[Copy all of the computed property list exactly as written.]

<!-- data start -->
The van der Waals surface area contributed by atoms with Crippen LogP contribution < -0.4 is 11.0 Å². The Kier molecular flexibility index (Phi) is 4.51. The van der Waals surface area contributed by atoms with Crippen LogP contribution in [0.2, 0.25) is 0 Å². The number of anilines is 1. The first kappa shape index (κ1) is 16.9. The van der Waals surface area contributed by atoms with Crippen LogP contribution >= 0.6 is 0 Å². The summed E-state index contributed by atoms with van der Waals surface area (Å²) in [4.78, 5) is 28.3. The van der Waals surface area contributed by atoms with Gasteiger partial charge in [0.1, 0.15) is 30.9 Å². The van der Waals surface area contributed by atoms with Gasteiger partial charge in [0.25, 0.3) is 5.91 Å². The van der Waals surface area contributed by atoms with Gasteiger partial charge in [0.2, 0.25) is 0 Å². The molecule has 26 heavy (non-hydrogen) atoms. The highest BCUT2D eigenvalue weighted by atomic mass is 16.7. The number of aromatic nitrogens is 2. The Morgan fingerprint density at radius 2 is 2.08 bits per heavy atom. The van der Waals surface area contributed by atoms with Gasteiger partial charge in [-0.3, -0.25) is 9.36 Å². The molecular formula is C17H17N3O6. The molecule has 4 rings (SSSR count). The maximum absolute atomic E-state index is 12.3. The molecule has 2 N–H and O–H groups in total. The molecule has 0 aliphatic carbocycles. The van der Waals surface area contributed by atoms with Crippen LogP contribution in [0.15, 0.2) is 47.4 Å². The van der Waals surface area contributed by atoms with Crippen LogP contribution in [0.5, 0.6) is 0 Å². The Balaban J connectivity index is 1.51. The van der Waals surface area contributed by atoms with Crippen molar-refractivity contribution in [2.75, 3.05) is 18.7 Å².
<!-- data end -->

The van der Waals surface area contributed by atoms with Crippen LogP contribution < -0.4 is 11.0 Å². The Kier molecular flexibility index (Phi) is 4.51. The van der Waals surface area contributed by atoms with Crippen LogP contribution in [0.2, 0.25) is 0 Å². The number of anilines is 1. The first kappa shape index (κ1) is 16.9. The van der Waals surface area contributed by atoms with Crippen LogP contribution >= 0.6 is 0 Å². The summed E-state index contributed by atoms with van der Waals surface area (Å²) in [4.78, 5) is 28.3. The van der Waals surface area contributed by atoms with Gasteiger partial charge in [0.1, 0.15) is 30.9 Å². The van der Waals surface area contributed by atoms with Gasteiger partial charge in [0.25, 0.3) is 5.91 Å². The van der Waals surface area contributed by atoms with Gasteiger partial charge in [0.2, 0.25) is 0 Å². The molecule has 26 heavy (non-hydrogen) atoms. The highest BCUT2D eigenvalue weighted by atomic mass is 16.7. The number of aromatic nitrogens is 2. The Morgan fingerprint density at radius 2 is 2.08 bits per heavy atom. The van der Waals surface area contributed by atoms with Gasteiger partial charge in [-0.3, -0.25) is 9.36 Å². The molecular formula is C17H17N3O6. The molecule has 4 rings (SSSR count). The maximum absolute atomic E-state index is 12.3. The molecule has 2 N–H and O–H groups in total. The molecule has 0 aliphatic carbocycles. The van der Waals surface area contributed by atoms with Crippen LogP contribution in [0.15, 0.2) is 47.4 Å². The van der Waals surface area contributed by atoms with Crippen LogP contribution in [0.5, 0.6) is 0 Å². The Balaban J connectivity index is 1.51. The van der Waals surface area contributed by atoms with Crippen molar-refractivity contribution in [2.75, 3.05) is 18.7 Å².